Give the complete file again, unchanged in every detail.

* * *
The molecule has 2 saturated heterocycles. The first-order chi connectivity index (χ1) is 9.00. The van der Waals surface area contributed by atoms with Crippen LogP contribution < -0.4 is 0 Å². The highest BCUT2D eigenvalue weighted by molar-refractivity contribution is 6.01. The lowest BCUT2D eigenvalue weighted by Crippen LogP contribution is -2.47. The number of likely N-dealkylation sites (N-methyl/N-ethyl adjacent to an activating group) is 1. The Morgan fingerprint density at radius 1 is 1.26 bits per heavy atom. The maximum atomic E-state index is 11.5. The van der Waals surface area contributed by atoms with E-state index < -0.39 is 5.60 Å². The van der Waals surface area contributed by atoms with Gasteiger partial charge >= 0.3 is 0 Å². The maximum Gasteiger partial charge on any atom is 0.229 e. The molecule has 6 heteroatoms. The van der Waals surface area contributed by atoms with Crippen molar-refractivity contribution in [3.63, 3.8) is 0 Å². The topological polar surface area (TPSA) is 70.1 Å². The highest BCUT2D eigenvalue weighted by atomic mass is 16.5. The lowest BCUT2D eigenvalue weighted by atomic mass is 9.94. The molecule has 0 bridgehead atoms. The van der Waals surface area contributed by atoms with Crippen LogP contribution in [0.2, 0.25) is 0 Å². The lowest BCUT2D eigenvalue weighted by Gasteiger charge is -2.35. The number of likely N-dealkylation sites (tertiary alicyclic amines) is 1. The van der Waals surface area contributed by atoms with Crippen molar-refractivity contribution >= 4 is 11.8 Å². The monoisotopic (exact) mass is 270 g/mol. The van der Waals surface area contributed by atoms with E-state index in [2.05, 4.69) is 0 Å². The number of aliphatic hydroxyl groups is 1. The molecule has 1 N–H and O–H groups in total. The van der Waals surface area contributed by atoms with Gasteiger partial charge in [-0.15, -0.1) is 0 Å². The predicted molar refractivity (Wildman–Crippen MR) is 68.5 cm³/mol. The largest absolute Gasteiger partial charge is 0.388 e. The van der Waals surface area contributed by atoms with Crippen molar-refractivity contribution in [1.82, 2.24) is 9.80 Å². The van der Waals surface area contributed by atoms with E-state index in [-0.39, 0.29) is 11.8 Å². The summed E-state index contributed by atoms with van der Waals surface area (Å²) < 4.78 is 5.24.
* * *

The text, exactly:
The molecule has 2 saturated heterocycles. The first-order chi connectivity index (χ1) is 9.00. The van der Waals surface area contributed by atoms with Crippen LogP contribution < -0.4 is 0 Å². The highest BCUT2D eigenvalue weighted by molar-refractivity contribution is 6.01. The lowest BCUT2D eigenvalue weighted by Crippen LogP contribution is -2.47. The number of likely N-dealkylation sites (N-methyl/N-ethyl adjacent to an activating group) is 1. The Morgan fingerprint density at radius 1 is 1.26 bits per heavy atom. The maximum atomic E-state index is 11.5. The van der Waals surface area contributed by atoms with E-state index < -0.39 is 5.60 Å². The van der Waals surface area contributed by atoms with Gasteiger partial charge >= 0.3 is 0 Å². The maximum Gasteiger partial charge on any atom is 0.229 e. The molecule has 6 heteroatoms. The van der Waals surface area contributed by atoms with Crippen molar-refractivity contribution in [3.63, 3.8) is 0 Å². The topological polar surface area (TPSA) is 70.1 Å². The highest BCUT2D eigenvalue weighted by atomic mass is 16.5. The lowest BCUT2D eigenvalue weighted by atomic mass is 9.94. The molecule has 0 bridgehead atoms. The van der Waals surface area contributed by atoms with Crippen LogP contribution in [0.2, 0.25) is 0 Å². The lowest BCUT2D eigenvalue weighted by Gasteiger charge is -2.35. The number of likely N-dealkylation sites (tertiary alicyclic amines) is 1. The van der Waals surface area contributed by atoms with Crippen molar-refractivity contribution >= 4 is 11.8 Å². The monoisotopic (exact) mass is 270 g/mol. The van der Waals surface area contributed by atoms with E-state index in [2.05, 4.69) is 0 Å². The number of aliphatic hydroxyl groups is 1. The molecule has 1 N–H and O–H groups in total. The van der Waals surface area contributed by atoms with Gasteiger partial charge in [-0.15, -0.1) is 0 Å². The predicted molar refractivity (Wildman–Crippen MR) is 68.5 cm³/mol. The largest absolute Gasteiger partial charge is 0.388 e. The van der Waals surface area contributed by atoms with Crippen molar-refractivity contribution in [1.82, 2.24) is 9.80 Å². The van der Waals surface area contributed by atoms with E-state index in [-0.39, 0.29) is 11.8 Å². The summed E-state index contributed by atoms with van der Waals surface area (Å²) < 4.78 is 5.24.